When I wrote about the long list for the Wainwright prize for nature writing on June 9th, I said there was one that sounded interesting............. so I bought it.
It was 'On the Red Hill' by Mike Parker
On the Red Hill is the story of Rhiw Goch, ‘the Red Hill’, and its inhabitants, but also the story of a remarkable rural community and a legacy that extends far beyond bricks and mortar. It is a story that celebrates the turn of the year’s wheel, of ever-changing landscapes, and of the family found in the unlikeliest of places.
I like reading about parts of the country I know and the small town of Machynlleth is a place we often visited whenever we went to The Centre for Alternative Technology which is just a few miles from the town.
This is a story of a house in the hills outside of Machynlleth and the two people who owned it before passing it to the author and his partner.
In 2016 Mike Parker and his partner Peredur were witnesses at the civil partnership of their elderly friends Reg and George, the first to be held in the Welsh town of Machynlleth. A few years later when Reg and George died within weeks of each other Mike and Peredur found that Rhiw Goch had been left to them. Mike has put this book together using George's diaries and photographs and Reg's paintings and notes and the memories of people who knew them. This fascinating book is a look at how life for gay couples has changed in 60 years and how the year turns in a quiet beautiful part of North Wales.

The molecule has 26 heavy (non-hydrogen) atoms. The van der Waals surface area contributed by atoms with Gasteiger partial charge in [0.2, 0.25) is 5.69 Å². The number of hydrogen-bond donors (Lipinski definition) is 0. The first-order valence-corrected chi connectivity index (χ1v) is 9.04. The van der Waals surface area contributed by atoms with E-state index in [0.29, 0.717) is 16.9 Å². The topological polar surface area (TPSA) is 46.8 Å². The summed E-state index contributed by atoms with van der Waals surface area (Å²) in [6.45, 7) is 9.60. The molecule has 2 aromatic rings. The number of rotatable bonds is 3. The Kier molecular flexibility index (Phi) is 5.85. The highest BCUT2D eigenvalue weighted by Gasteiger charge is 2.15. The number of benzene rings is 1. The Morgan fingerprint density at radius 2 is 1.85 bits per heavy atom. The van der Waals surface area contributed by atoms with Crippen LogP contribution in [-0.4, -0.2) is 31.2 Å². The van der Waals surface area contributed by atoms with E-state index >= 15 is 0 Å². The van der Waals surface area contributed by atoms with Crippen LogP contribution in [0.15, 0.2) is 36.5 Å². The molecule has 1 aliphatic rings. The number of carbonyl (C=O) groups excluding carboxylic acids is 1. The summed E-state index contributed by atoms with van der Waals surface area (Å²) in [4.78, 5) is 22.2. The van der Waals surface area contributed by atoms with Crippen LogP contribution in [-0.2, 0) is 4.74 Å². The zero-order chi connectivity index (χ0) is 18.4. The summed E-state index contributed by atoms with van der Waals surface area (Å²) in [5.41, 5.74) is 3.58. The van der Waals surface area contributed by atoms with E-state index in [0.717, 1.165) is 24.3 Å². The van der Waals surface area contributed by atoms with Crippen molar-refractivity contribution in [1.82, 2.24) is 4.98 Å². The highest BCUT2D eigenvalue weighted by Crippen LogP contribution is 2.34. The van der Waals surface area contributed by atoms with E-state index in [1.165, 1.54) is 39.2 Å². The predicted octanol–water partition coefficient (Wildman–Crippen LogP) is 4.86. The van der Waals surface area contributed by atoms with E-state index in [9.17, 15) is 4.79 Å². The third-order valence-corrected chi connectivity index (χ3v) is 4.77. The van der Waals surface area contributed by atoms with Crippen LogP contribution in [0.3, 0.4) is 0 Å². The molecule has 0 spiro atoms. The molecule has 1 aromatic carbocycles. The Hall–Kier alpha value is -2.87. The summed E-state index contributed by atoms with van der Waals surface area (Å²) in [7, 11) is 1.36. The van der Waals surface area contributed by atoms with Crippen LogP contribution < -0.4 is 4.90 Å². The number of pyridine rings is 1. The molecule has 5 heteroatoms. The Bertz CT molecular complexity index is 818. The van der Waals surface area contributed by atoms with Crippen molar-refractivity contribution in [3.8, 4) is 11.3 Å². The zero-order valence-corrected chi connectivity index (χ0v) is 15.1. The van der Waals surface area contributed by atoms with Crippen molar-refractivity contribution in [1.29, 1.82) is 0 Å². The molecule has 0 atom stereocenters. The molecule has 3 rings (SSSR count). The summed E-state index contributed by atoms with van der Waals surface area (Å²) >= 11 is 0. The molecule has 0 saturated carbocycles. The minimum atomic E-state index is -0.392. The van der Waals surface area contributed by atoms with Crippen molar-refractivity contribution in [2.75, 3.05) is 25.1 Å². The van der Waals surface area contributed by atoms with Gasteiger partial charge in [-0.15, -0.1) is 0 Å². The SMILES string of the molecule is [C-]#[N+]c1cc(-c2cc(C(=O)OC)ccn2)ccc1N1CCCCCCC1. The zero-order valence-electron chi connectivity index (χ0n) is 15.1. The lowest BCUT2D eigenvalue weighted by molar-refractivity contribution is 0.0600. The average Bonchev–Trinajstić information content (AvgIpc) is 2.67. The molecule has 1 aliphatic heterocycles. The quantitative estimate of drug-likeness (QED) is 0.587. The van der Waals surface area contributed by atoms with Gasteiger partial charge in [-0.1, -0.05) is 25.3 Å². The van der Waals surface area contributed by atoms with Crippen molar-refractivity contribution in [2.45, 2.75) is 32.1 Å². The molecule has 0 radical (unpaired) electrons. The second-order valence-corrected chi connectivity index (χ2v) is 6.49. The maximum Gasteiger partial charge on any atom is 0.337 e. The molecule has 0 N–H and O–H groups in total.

There was one paragraph that resonated for me ...........Silence is as rare and precious a commodity as a truly dark sky, and only more so today. Almost no one, even in the countryside, is free of the hiss of traffic somewhere in their soundscape, the starkest proof of our Faustian pact with the car. I know that the irony verges on hypocrisy, for living at Rhiw Goch makes us painfully dependent on driving, but the divine absence of road noise here is the luxury I'd find hardest to give up.
That's just how I feel about this house. As the quiet country roads near the smallholding gradually got busier we (well me usually) often wondered if there was anywhere left in Suffolk where you couldn't hear constant traffic in the distance. This house up the end of the lane is one of those rare places. That's one reason I will be sad to leave when the time comes.
I enjoyed On The Red Hill - a really good well written story.